Core Electronics Forum

Motor Control Panel for DIY Milling Machine

Hi all. I have been collecting parts to build a milling machine and I am finally to the point of beginning assembly. I have started the control panel which will include an Arduino (at least an Uno, maybe a Mega), a Matrix keypad connected via a Spartfun I/O expander (so it is 2 wire back to Arduino), 2 x 4 digit, 7 seg displays (also I2C) and switches for power and direction selection. The Arduino will manage the motor driver and PID.
I am in desperate need of some help with my code for the keypad. Despite my efforts to find examples of keypad code I am struggling to get it to work as I would like. I need some one-on-one time with someone to walk me through this.
Is anyone willing to help me? I can come to you or we can meet at Core Electronics.

Hi Adrian,

Does the keypad work when connected via the instructions on the keypad product page, without the i/o expander?
https://core-electronics.com.au/membrane-3x4-matrix-keypad-3x4.html

I’m assuming this is the keypad you are using…

Hi Stephen, thanks for replying. Yes I have the keypad and LED display working. It will run a test sketch and I can enter a single digit at a time. I am having problems figuring out how to capture a 4 digit number. I have not been able to find any good examples.
I am using this keypad: https://core-electronics.com.au/4x4-matrix-keypad.html. With a https://core-electronics.com.au/404search_ps1?q=i/o+expander.
I’ll tidy up the sketch and upload it for you.

Hi Adrian,

Give something like this a try:

#include <Keypad.h>

const byte ROWS = 4; //four rows
const byte COLS = 4; //four columns

//define the symbols
char stdKeys[ROWS][COLS] = {
 { '1' , '2' , '3' , 'A' },
 { '4' , '5' , '6' , 'B' },
 { '7', ' 8', ' 9', ' C' },
 { '#' , '0' , '*' , 'D'}
};
byte colPins[ROWS] = {2, 3, 4, 5}; //connect to the row pinouts of the keypad
byte rowPins[COLS] = {6, 7, 8, 9}; //connect to the column pinouts of the keypad
int myInt = 0;
byte digitCount = 0;

//initialize an instance of class NewKeypad
Keypad customKeypad = Keypad( makeKeymap(stdKeys), rowPins, colPins, ROWS, COLS); 

void setup(){
 Serial.begin(115200);
 Serial.println("Enter a 4 digit number");
}

void loop(){
 char Key = customKeypad.getKey();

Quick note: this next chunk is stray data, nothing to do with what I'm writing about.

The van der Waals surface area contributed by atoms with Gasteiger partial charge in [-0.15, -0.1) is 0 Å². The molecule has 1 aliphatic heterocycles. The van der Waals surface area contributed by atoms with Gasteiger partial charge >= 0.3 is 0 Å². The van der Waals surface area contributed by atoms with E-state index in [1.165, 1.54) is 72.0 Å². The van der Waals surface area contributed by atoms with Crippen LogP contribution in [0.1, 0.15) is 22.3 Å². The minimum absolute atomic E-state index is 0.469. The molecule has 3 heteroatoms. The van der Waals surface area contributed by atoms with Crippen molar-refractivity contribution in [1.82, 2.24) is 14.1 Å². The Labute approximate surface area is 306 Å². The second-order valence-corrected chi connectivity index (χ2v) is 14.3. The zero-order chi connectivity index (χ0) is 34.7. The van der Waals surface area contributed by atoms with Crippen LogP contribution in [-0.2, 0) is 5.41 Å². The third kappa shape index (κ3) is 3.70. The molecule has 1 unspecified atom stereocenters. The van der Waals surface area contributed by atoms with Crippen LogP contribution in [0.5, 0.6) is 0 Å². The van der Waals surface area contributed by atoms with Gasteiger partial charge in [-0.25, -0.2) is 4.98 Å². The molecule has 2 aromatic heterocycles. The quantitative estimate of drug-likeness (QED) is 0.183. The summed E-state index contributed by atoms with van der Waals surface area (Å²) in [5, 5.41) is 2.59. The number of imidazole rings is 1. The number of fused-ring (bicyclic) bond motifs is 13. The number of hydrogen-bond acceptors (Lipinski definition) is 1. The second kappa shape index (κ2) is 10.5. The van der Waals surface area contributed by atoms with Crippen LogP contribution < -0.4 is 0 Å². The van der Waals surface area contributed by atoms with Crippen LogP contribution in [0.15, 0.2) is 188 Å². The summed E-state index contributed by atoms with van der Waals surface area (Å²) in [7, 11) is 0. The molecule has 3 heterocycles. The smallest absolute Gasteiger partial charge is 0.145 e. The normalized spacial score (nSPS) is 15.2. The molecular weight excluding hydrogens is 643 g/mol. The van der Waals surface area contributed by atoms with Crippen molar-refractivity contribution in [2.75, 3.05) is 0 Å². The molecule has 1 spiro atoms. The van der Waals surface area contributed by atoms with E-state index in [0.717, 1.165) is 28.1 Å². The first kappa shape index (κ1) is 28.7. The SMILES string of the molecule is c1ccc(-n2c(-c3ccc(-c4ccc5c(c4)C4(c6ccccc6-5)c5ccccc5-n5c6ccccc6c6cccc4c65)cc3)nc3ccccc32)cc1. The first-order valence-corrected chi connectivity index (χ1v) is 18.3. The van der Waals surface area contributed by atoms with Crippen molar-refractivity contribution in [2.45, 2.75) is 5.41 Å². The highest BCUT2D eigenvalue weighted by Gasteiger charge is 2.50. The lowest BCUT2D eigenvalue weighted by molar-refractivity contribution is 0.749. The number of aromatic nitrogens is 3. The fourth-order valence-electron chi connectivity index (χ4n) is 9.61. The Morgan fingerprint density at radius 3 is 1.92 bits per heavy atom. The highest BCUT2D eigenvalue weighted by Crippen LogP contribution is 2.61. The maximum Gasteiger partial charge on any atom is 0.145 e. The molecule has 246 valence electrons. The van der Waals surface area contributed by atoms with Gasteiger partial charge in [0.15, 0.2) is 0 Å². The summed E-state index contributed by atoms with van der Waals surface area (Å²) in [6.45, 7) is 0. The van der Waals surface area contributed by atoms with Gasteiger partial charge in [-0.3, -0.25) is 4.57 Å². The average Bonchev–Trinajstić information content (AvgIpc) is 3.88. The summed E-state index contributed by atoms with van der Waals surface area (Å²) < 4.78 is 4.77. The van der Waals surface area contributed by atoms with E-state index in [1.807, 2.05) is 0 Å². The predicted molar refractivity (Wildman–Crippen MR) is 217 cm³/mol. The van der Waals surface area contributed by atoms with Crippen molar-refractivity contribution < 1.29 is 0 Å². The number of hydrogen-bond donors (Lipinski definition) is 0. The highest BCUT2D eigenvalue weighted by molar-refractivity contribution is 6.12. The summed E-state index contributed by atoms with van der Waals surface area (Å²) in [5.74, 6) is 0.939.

if (Key >= '0' && Key <= '9'){
   Serial.println(Key);
     myInt = (myInt * 10) + Key -'0';
     digitCount++;
   if (digitCount == 4) {
     Serial.print("You entered: ");
     Serial.println(myInt);
     digitCount = 0;
     myInt = 0;
   }
 }
}

Hi Stephen. Thank you for this sketch, I’ll have a play with it.
I’ve attached the sketch as I have it at the moment. You will notice the I/O expander means the key mapping is slightly different and I need to use a different keypad library. You will also get to see all the libraries I am using. I really want to learn this stuff rather than just get a solution. any chance we could catch up?

See attached Zip: controlPanel.zip (74.7 KB)

Hi Stephen. I have played with the sketch you sent me. I have modified it to work with the I/O expander library and almost have it working correctly (see attached). Only having issues with the keypad debouncing. I am getting multiple inputs from each key press.
Can you explain why this line is needed? “myInt = (myInt * 10) + key - ‘0’;”. I am guessing it has to do with converting the ascii or hex number passed from the keypad.
keypad_Stephen.zip (1.3 KB)

Hi Adrian,

That is what ‘adds’ the keypress number to the number that has been pressed.
If you press 1 as the first number and two as the second.
This will take that 1, multiply by 10 = 10
then add the second key press “2” = 12
So now you have a value that represents the two buttons pressed.
the - ‘0’ is removing a zero, but I’m not how this is relevant. Perhaps a stray 0 is read with the button press from the matrix.

You can debounce buttons the proper way:
https://www.arduino.cc/en/tutorial/debounce

Or you can do the shortcut way where when a button press is detected, you delay 50ms or so then take the reading from that button. It works most of the time :slight_smile:

Hi Stephen. You have been very helpful and definitely filled in the gaps. In the future I am going to use the [https://www.sparkfun.com/products/15290](QWIIC Keypad) by Sparkfun.
I’ll let you know how I go with this.
Cheers Adrian

1 Like

Hi Stephen, sorry its been a while and I haven’t given you any feedback. The number entry works well and I also have it showing on the display correctly. Also sorted the debouncing. Now this part is working I’ll tidy up the sketch by make creating some functions.
I can move on to the next part of this sketch and add some interrupts. I also want to be able to store numbers using the alpha keys. Is it possible to do this by holding a key (eg ‘A’) for a set period and have the current display be stored as a preset to that key? I am not even sure what to call this action to search. Any direction?
Looking forward to catching up with you soon.
Cheers
Adrian

Working code to-date:
/*Control Panel for DC Motor Control
Date:14 May 2019
Adrian Rawlings
Version: Current
Project notes:

  • Keypad and 4 dig, 7 seg display (Status: working)
  • targetRPM display test function (Status: working)
    • and # functions identified (Status: in progress)